Fletcher Fields cornbread

Our move to the country was more tumultuous than we'd expected -- but this recipe makes it all seem worthwhile

Topics: Guest Chef, Food,

Fletcher Fields cornbread

A version of this post appeared on Lulu and Phoebe’s Open Salon blog.

It was a charming 1800s saltbox abandoned mid-renovation. Set on acres of field and woods, the house’s real age could be carbon-dated by the number of field stones missing in the foundation. The glass-half-full realtor almost convinced us that missing stones meant natural fresh air for the cellar. We imagined picnics in fields of wildflowers, hikes through the woods and acres of gardens. So what if our water supply was some stream up in the wooded hillside? Unlike our old Victorian in the city, this was a country house with two (almost functional) bathrooms and we bought it.

We wore out two entire sets of friends finishing the renovations. Too bad not one of us realized that streams freeze in the winter and therefore so would our pipes. When the first thaw occurred we made improvements to the water supply and our thoughts turned to the acres of land.

The place screamed for barnyard animals. The homestead came with two barns, not quite finished falling down. We voted. No chickens because the oldest child was a newly minted vegetarian. Our rabbits kept dying from frightful night noises from the woods. Goats were mean. Sheep were hairy and smelled. We finally decided on a horse because it would not only look awfully Ralph Lauren but chestnut would accent the new color of the house. There are dumber reasons.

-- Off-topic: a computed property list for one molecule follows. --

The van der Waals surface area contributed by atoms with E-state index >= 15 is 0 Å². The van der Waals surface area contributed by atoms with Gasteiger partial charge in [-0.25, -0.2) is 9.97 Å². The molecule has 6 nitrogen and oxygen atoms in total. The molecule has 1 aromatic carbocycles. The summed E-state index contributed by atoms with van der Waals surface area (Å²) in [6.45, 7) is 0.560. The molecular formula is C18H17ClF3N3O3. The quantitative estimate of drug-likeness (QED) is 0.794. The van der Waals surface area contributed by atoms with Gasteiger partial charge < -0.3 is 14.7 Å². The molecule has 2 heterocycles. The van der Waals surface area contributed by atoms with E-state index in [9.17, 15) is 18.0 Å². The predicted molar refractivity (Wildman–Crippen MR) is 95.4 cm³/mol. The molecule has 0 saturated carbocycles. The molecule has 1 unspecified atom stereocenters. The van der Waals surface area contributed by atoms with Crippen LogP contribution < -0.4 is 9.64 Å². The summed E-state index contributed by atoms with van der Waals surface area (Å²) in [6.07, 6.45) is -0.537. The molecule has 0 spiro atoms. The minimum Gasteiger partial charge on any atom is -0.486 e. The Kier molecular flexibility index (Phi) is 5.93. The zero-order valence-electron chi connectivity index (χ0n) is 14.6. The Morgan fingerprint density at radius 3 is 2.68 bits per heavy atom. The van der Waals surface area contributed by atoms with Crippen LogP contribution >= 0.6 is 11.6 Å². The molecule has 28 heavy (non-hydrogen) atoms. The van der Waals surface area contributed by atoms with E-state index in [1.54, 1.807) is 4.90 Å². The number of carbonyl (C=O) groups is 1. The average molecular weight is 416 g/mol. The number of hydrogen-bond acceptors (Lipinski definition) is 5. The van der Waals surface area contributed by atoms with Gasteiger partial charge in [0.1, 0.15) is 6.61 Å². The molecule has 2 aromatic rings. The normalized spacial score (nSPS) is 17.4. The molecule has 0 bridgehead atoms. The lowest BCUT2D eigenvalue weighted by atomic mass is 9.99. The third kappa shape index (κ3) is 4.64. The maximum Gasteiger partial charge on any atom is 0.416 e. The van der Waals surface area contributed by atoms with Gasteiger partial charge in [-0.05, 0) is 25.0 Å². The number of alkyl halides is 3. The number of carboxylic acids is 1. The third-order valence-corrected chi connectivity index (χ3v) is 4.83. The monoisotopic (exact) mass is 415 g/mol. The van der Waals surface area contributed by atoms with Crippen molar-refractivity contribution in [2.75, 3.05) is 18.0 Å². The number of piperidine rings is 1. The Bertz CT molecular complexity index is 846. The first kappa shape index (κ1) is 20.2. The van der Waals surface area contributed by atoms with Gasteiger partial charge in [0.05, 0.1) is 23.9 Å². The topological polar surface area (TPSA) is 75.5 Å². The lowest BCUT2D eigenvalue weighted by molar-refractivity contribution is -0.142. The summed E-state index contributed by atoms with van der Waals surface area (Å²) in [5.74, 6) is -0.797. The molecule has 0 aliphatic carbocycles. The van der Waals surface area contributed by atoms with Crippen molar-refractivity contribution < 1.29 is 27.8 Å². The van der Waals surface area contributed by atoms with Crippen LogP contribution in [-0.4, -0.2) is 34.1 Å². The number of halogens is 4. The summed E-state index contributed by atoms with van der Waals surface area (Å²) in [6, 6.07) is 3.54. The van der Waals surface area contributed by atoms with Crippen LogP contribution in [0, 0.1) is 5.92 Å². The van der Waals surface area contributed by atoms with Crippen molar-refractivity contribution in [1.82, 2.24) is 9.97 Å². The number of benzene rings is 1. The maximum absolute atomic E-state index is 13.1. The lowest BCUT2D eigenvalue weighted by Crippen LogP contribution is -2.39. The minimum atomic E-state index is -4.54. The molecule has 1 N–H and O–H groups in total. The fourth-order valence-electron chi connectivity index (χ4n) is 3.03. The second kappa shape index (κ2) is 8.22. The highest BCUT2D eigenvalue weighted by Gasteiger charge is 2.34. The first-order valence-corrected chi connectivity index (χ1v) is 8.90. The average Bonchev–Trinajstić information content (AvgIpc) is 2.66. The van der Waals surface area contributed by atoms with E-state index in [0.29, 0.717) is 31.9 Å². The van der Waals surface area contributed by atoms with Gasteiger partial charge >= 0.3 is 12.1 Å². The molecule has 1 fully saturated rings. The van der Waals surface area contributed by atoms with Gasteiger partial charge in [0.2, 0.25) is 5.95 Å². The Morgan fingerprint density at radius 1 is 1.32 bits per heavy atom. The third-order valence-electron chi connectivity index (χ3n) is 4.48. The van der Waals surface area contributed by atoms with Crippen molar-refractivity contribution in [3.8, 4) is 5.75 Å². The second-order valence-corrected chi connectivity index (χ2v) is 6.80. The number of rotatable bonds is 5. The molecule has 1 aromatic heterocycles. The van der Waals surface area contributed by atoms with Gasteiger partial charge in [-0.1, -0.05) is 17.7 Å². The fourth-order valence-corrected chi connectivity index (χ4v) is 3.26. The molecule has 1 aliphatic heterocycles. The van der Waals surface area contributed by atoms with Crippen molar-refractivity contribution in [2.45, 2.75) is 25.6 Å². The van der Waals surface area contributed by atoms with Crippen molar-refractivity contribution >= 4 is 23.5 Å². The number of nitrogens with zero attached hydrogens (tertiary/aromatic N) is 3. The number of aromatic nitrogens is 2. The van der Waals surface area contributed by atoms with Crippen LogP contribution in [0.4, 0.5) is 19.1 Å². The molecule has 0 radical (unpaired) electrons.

Learning quantum physics would have been simpler than taking on one quarter horse named Bones (as in “Star Trek” Doctor McCoy Bones). He ate a lot more than dogs and didn’t come when called. Apparently some horses are quite clever at undoing gate latches even if the fences are electrified. And they eat flowers and vegetable gardens. The horse developed quite the attitude when he realized we were neophytes in all things equestrian and took full advantage of our stupidity. Once in a while one of us would look out a window only to see a big horse face staring back at us, lips on the glass. The escapee had no shame begging for treats.



One Vermont photo-perfect fall morning I was in the kitchen making corn bread, looking out the window marveling at my young daughter slow walking in the field on her horse. They ambled behind a bump in the terrain out of view. Suddenly, out whooshes a galloping Bones with … wait. No rider? Blink, blink. I see it. There are human feet and hands. The horse turns and I see the blur of child and saddle, perpendicular to where she should be riding and parallel to the ground. The horse is galloping and she is hanging on for dear life. I manage to throw myself out the door just in time to see her flying over the top of the horse into the tall grass.